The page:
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by : BTF

As I Wander...

Living in tropical Malaysia, we tend to take the hot humid weather, thundery rainstorms and the spectrum of wild evergreen plants as a given.

Recently, I noticed more exotic plants making its way into landscaped home gardens, recreational parks, frontages of shopping malls and
commercial buildings.

Along kerb sides of residential streets and busy motorways, palms, trees and flowering plants make pleasant and interesting fringes.

This is a record of the various species "as I see it" for I am in awe of palms. Hence, my premise for this blog is that the global garden,
i.e. every physical garden (tended or untended), becomes a part of my, simply said, cyber palm garden. ;-)

Please feel free to share your thoughts or comments.

Thank you for visiting!

ShaShinKi - Malaysia's Online Camera Shop!

Thursday, August 19, 2010

The Bukit Nanas Forest Reserve

leafy canopy
We have had some very heavy rain fall for the past two days and somehow, it felt the right time to venture into a forest reserve for my new 'forest air bath' experience... ;-)

So this morning, I decided to make my way into the Bukit Nanas (translated Pineapple Hill) Forest Reserve in Kuala Lumpur, one of the oldest gazetted forests in the city, located a stone's throw away from another touristy landmark, the KL Tower.

Then known as the Bukit Weld Forest Reserve, it was gazetted in 1906 which now makes it more than a century old.  Uniquely, this is also the last permanent piece of tropical rainforest (about 11 hectares of it) remaining in the heart of the city surrounded by high rised buildings.  This forest plays an important role as the 'green lung' of KL.  Apart from being an amenity forest, it is also serves as an education and research forest.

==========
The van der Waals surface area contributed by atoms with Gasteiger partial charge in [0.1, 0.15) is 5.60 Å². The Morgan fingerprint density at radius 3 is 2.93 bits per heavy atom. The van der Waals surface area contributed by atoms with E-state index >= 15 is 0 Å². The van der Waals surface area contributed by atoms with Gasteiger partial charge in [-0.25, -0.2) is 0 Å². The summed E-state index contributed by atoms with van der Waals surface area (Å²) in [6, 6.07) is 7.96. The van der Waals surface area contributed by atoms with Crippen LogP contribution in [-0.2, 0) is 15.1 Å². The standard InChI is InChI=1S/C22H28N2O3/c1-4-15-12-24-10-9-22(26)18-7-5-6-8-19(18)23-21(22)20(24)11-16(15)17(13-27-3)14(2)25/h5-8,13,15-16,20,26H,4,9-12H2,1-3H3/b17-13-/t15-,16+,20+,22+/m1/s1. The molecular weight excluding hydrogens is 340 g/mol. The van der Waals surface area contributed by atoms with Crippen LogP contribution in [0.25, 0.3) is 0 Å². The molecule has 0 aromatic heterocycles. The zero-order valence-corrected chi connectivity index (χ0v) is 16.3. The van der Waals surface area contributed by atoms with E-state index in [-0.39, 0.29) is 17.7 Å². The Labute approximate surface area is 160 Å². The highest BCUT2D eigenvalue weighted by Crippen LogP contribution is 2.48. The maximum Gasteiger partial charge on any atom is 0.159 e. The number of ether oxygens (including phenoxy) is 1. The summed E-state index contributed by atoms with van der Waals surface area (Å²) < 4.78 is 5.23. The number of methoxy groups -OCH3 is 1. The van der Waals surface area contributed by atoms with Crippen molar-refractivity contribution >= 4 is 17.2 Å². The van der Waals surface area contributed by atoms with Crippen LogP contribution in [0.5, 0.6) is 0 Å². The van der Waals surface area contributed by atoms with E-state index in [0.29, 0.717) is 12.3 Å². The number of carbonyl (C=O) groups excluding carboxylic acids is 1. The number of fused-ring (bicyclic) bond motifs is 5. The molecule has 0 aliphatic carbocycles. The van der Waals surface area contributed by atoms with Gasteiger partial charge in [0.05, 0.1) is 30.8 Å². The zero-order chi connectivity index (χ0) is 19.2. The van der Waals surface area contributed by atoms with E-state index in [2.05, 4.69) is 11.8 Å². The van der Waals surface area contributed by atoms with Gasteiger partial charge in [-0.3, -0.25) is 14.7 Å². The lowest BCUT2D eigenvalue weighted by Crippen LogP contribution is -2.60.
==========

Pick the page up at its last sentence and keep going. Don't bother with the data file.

nearby KL Tower (421m)
information centre
Inside the Information Centre  were displays of the rainforests' various dipterocarp hardwood tree species and their economic contribution to the country.  Small handy and coloured trail maps were available for all interested taking in the nature trails. And to top it all, admission is free. Freebie sounds good already!

on site trail map + rubbish bin
So with map in hand, I was just out of the wild orchid area and ready to tackle the trails.  I had not ventured far, when I heard a whooshing sound raced past me, brushing against my jeans on its marathon dash. Rooted to the spot, I caught sight of its back and form - a common palm civet or musang (Paradoxurus hermaphroditus). What a wonderful welcome to the rainforest!

entomophobia beware
It was warm and humid as expected despite it being late morning and the recent rain has definitely given the tranquil haven a fresher appeal. The sounds of the forest - leaves rustling, insects, birds chirping etc. a peaceful calm came over me. Sometimes, a falling twig or fruit seems louder in its serene stillness.

Perspiration aside, the persistent mosquitos were mildly (stating mildly perhaps an understatement) irritating - luckily I had with me my trusty jar of popular cure all "tiger balm" (just a brand, nothing to do with the endangered animals) which was the perfect repellent as well as relief from insect bites...

The trails were well signposted and well maintained.  Just easy walking for all levels of fitness and age groups, some uphill ones and some down, some man made while others, natural, of course! The earthed slopes (deviated paths) could be a tad slippery after the rain though.



After nearly 2.5hours of walking and admiring all that's on offer in this majestic forest, I was thoroughly rejuvenated but hungry (despite a good breakfast).  Unfortunately, they don't do cafe at the Information Centre.  So, trotted off to the nearest McD to recharge the batteries! 

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